Grip & lighting North Carolina would likely made you think of the last time you watched a movie or television program and look at the long list of credits. Most likely the word grip flashed on the screen, along with much more grips and so on. If you’ve ever asked yourself what a grip actually does, well it is not that glamorous, but it is a job in which many generations of working families in Hollywood have supported themselves on for nearly a hundred years. A grip is really a handyman who sets up lighting equipment, sound boards, electrical systems, wardrobe and props.
The job responsibilities of a grip began in the 1920s when Hollywood first began to churn out film after film. Day labourers at one point would camp out in front of the studio lots searching for work. The ones that were chosen were sent to the train depot to get baggage for the actors and help them bring it back to the studio. The word grip was a kind of a slang word used to refer to the luggage. After the movie labour unions developed, they kept the slang word and then started referring to the grunt workers grips. Today a film-set staff transporting electrical cords around the back lot or moving mini-skirts on a rack is called a grip.
The grip arrives on the set very early and leaves late, 1st one in and last one to leave. A grip assists the director of photography and helps him to get the lighting perfectly before the cameras role. Besides being there for the director of photography, a grip is also expected to load and unload equipment from the shooting location and fix broken parts as needed. A grip has to be physically strong, ingenious and always willing to help out. He should also work nicely with other people and have some sense of social manners, particularly when the director, producer or actors are on set.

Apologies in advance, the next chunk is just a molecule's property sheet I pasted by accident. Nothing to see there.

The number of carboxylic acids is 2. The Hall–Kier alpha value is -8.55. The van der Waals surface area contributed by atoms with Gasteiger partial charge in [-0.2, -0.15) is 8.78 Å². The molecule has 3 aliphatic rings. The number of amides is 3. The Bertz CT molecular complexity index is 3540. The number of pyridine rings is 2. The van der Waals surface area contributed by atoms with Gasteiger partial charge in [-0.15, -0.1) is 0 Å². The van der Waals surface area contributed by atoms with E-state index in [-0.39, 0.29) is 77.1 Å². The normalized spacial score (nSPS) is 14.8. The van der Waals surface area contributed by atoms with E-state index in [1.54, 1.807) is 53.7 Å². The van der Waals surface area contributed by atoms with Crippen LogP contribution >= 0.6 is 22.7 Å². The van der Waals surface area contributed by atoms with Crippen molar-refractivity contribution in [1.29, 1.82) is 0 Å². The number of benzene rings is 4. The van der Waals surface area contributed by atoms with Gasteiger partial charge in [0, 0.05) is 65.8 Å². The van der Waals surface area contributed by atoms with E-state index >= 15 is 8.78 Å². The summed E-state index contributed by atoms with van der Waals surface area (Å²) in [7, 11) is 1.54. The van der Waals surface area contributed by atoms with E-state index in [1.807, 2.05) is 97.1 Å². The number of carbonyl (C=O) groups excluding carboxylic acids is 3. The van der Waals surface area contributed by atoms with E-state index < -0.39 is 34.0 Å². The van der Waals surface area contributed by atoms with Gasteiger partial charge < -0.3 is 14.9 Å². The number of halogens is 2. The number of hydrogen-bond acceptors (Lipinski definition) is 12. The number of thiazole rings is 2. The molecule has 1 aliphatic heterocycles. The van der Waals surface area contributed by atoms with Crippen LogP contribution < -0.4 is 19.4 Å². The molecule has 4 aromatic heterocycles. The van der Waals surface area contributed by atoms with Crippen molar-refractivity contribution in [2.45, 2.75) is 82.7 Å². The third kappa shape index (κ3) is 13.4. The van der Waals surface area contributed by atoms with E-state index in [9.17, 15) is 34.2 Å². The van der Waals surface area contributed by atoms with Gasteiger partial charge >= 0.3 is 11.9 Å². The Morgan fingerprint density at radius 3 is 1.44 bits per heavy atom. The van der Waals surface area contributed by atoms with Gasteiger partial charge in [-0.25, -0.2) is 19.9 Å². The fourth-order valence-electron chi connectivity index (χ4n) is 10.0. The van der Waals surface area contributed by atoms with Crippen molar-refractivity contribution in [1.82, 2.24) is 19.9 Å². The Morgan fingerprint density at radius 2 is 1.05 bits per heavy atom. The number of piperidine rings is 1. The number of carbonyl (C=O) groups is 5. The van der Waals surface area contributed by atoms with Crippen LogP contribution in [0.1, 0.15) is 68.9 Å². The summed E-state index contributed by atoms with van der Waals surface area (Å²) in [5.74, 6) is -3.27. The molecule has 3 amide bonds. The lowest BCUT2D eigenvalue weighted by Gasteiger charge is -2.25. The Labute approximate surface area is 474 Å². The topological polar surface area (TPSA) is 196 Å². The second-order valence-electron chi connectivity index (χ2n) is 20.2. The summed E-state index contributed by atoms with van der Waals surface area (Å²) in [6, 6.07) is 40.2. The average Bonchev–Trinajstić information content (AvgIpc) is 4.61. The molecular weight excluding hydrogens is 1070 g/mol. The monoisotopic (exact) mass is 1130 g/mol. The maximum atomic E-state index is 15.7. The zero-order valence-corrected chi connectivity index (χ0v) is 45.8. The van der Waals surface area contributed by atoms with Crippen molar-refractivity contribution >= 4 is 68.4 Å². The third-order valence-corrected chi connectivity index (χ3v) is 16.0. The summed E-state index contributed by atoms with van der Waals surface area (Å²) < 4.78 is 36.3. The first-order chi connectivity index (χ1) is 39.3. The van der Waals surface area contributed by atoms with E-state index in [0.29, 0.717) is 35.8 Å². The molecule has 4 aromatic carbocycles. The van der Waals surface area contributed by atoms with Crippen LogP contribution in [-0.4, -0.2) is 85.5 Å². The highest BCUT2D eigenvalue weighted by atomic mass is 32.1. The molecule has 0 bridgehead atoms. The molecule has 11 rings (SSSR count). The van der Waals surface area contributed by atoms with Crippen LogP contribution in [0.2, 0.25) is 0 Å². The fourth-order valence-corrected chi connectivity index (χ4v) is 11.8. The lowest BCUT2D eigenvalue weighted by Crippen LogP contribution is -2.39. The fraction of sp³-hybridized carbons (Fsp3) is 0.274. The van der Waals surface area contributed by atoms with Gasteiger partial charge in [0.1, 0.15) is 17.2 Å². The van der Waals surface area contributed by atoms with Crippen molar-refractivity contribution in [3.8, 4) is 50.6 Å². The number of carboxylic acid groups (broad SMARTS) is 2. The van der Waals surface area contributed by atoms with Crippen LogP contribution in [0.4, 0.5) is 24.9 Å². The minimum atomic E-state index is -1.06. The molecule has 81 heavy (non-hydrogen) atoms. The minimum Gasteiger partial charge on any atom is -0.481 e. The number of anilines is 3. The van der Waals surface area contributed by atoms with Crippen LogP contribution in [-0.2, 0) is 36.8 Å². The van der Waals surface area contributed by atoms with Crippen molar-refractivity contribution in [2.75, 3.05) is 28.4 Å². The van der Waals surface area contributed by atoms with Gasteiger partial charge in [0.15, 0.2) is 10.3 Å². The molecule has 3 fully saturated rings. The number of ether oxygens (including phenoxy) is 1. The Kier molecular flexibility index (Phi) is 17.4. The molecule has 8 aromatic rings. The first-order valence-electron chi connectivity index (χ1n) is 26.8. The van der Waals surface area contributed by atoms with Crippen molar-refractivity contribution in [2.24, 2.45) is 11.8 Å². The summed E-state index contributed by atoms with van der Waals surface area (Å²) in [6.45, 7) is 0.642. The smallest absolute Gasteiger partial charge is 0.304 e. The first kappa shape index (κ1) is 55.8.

The best way to be a grip is to network with individuals in the industry. Search for non-union work at first, like a student film, then join the IATSE Local 80. The Local 80 has numerous job listings that it gives only with members. There are no academic requirements to be a grip, but membership in IATSE Local 80 is necessary to work on the major studio sets.
The starting salary of Grip & lighting North Carolina for a professional grip was $29.03 per hour for IATSE Local 80 members. Many grips work over forty hours per week and receive time-and-a-half for overtime. In the Uk, Australia and most parts of Europe, grips are not involved in lighting. In the British System, a grip is exclusively in charge of camera mounting as well as support. The term ‘grip’ goes back to the early period of the circus. Then it was utilized in vaudeville and then in the modern film sound stages as well as sets. Some have suggested the name comes from the 1930s-40s slang term for a tool bag or “grip” that these technicians use to bring their equipment to work.
Although not as glamorous as many other film work, a grip & lighting North Carolina works behind the scenes moving equipment and managing lights. A grip and lighting North Carolina also ensures that all the necessary equipment work correctly to get the best shots and give the film the setting the director wants.